An open letter to my fellow Primates - Abp Peter Akinola

Grace and peace to you from God our Father and our One and Only Saviour Jesus, the Christ.

I write on the 490th anniversary of that moment in Church history when Martin Luther nailed his 95 theses to the door of the Cathedral in Wittenberg in which he asserted, among other things, that the truth of the gospel must always take precedence over the structures of the church. It is becoming increasingly clear that we are facing a similar situation today. While it has been my hope that we would be able to share these reflections face to face it seems unlikely that we will be called to meet together in the near future and so I offer these thoughts by letter.

It has been repeatedly stated and most succinctly summarized in the report, ‘Road to Lambeth’ we face a two fold crisis in the Anglican Communion: a crisis of doctrine and a crisis of leadership, in which the failure of the “Instruments” of the Communion to exercise discipline has called into question the viability of the Anglican Communion as a united Christian body under the common foundation of faith. (See the Chicago-Lambeth Quadrilateral)

The Church of Nigeria is not interested in territorial expansion. The failure to resolve these dual crises has been at the heart of the decision by our Church and a number of other Global South Provinces to offer encouragement and oversight to a growing number of clergy and congregations in the USA. These pastoral initiatives are not and should not be seen as the cause of the crises.

Although they have variously been described as “interventions” “boundary crossing” or “incursions”—they are a direct and natural consequence of the decision by The Episcopal Church (TEC) to follow the path that it has now chosen.

These pastoral initiatives undertaken to keep faithful Anglicans within our Anglican family has been at a considerable cost of crucial resources to our province. There is no moral equivalence between them and the actions taken by TEC. They are a heartfelt response to cries for help. We acted in accordance with the Gospel mandate. Had TEC, against all godly warnings, not taken actions that tore the fabric of our beloved Communion there would be no need for hundreds indeed, thousands of its members to seek pastoral, episcopal and now primatial care elsewhere.

It has been suggested that our actions violate historic Anglican polity and early church tradition with particular reference made to the Council of Nicea. This assertion is both hollow and made in bad faith since those who make it are more than willing to ignore historic biblical teaching on the uniqueness of Christ, the authority of the Scriptures and the call to moral obedience. With regard to Nicea - while there was concern for proper order there was even greater commitment to maintaining right teaching.  This can be seen by the provision of godly bishops and clergy in places where the incumbents were proponents of false teaching.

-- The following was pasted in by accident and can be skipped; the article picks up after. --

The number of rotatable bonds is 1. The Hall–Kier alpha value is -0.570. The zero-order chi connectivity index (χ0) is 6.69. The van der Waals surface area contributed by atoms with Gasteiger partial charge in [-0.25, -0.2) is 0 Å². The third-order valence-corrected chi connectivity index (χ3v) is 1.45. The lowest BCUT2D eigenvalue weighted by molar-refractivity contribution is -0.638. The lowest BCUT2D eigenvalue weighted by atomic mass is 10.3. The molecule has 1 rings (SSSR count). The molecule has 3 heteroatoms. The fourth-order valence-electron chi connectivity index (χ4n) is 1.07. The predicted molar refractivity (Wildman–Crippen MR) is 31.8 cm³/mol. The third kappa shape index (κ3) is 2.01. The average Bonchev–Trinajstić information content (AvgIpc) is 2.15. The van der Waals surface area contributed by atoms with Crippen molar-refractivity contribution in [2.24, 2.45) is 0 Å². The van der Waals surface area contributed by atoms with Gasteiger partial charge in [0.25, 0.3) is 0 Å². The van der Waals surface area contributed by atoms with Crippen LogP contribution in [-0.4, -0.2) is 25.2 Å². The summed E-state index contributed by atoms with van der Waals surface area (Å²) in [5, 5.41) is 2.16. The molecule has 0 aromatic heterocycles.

The world needs to understand that the situation that we now confront is not primarily about structure or conferences but about irreconcilable truth claims. It is worth remembering that in the Biblical narratives religious structures have often been the enemy of revealed truth. When these structures become obstacles, YHWH, in his own way and at a time of his own choosing removed them and brought His people back to Himself. Of course there is value to preserving Anglican structures but we must never do so at the expense of the people for whom our Lord Jesus the Christ gave his life.

Until the Communion summons the courage to tackle that issue headlong and resolve it we can do no other than provide for those who cry out to us. It is our earnest prayer that repentance and reconciliation will make this a temporary arrangement. One thing is clear we will not abandon our friends.

When we met in Dar es Salaam, after a great deal of effort, we suggested a way forward that had the support of all those present – including the Presiding Bishop of TEC. The House of Bishops and Executive Committee of The Episcopal Church quickly rejected this proposal on the grounds that it apparently violated their canons. We now have a counter proposal from TEC and yet there is no indication that it will meet the needs of those for whom it is supposedly designed. This endless series of proposals and counter proposals continues with no apparent conclusion in sight. Sadly, it is becoming increasingly clear that the only acceptable end as far as TEC is concerned is the full capitulation of any who would stand in opposition to their biblically incompatible innovations- this we will never do. There is a way forward - we have written and spoken repeatedly about it – the time for action is now.

I believe that we Primates must meet in the next few months to respond to the crisis that now confronts us. The situation in The Episcopal Church is deteriorating rapidly. Lawsuits are escalating and I have just heard that Bishop Bob Duncan is now threatened with ecclesiastical trial by the Presiding Bishop for his faithful attempts to find a way to protect his faithful members and diocese. Other godly bishops are under the same threat. Their only crime is a desire to continue their Christian pilgrimage as faithful Anglicans. This situation will affect all of us. We dare not let our love for the historic structures of our beloved Communion,  important as they are,  allow us to destroy its future.  We are losing members. We are losing time. We are losing our integrity as an important part of the One, holy Catholic and Apostolic Church.
“Multitudes, multitudes, in the valley of decision! For the day of the Lord is near in the valley of decision”. Joel 3:14


+Peter Abuja,
All Saints Day, 2007